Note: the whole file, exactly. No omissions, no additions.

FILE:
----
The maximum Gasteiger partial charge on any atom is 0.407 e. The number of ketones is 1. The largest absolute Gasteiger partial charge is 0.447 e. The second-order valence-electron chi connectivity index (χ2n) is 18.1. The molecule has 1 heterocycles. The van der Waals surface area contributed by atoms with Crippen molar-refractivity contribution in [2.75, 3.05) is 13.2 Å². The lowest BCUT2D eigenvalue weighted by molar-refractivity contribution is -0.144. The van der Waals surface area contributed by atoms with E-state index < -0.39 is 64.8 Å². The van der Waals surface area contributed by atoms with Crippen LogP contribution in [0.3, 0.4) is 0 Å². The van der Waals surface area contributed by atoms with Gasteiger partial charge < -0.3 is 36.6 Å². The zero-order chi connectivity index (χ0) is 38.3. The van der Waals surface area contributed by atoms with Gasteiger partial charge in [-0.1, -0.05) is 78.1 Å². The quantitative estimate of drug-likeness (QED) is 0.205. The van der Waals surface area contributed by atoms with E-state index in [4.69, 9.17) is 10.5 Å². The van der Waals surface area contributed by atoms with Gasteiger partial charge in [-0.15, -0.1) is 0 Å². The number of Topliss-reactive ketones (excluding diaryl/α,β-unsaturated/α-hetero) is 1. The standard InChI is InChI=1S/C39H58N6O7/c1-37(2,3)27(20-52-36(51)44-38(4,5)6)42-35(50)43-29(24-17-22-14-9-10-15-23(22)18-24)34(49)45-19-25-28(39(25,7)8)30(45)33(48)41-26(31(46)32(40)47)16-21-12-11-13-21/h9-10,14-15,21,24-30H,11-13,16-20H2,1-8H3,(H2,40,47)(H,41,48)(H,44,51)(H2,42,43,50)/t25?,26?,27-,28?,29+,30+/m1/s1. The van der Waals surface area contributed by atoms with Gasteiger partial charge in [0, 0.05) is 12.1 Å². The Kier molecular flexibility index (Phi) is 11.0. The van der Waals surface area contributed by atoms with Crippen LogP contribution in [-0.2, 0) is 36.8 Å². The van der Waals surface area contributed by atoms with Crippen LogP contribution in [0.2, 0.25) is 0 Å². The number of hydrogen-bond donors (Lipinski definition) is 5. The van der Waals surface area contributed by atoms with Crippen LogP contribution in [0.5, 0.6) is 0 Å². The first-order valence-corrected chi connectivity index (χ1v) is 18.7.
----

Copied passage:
The maximum Gasteiger partial charge on any atom is 0.407 e. The number of ketones is 1. The largest absolute Gasteiger partial charge is 0.447 e. The second-order valence-electron chi connectivity index (χ2n) is 18.1. The molecule has 1 heterocycles. The van der Waals surface area contributed by atoms with Crippen molar-refractivity contribution in [2.75, 3.05) is 13.2 Å². The lowest BCUT2D eigenvalue weighted by molar-refractivity contribution is -0.144. The van der Waals surface area contributed by atoms with E-state index < -0.39 is 64.8 Å². The van der Waals surface area contributed by atoms with Crippen LogP contribution in [0.3, 0.4) is 0 Å². The van der Waals surface area contributed by atoms with Gasteiger partial charge < -0.3 is 36.6 Å². The zero-order chi connectivity index (χ0) is 38.3. The van der Waals surface area contributed by atoms with Gasteiger partial charge in [-0.1, -0.05) is 78.1 Å². The quantitative estimate of drug-likeness (QED) is 0.205. The van der Waals surface area contributed by atoms with E-state index in [4.69, 9.17) is 10.5 Å². The van der Waals surface area contributed by atoms with Gasteiger partial charge in [-0.15, -0.1) is 0 Å². The number of Topliss-reactive ketones (excluding diaryl/α,β-unsaturated/α-hetero) is 1. The standard InChI is InChI=1S/C39H58N6O7/c1-37(2,3)27(20-52-36(51)44-38(4,5)6)42-35(50)43-29(24-17-22-14-9-10-15-23(22)18-24)34(49)45-19-25-28(39(25,7)8)30(45)33(48)41-26(31(46)32(40)47)16-21-12-11-13-21/h9-10,14-15,21,24-30H,11-13,16-20H2,1-8H3,(H2,40,47)(H,41,48)(H,44,51)(H2,42,43,50)/t25?,26?,27-,28?,29+,30+/m1/s1. The van der Waals surface area contributed by atoms with Gasteiger partial charge in [0, 0.05) is 12.1 Å². The Kier molecular flexibility index (Phi) is 11.0. The van der Waals surface area contributed by atoms with Crippen LogP contribution in [-0.2, 0) is 36.8 Å². The van der Waals surface area contributed by atoms with Crippen LogP contribution in [0.2, 0.25) is 0 Å². The number of hydrogen-bond donors (Lipinski definition) is 5. The van der Waals surface area contributed by atoms with Crippen LogP contribution in [0.5, 0.6) is 0 Å². The first-order valence-corrected chi connectivity index (χ1v) is 18.7.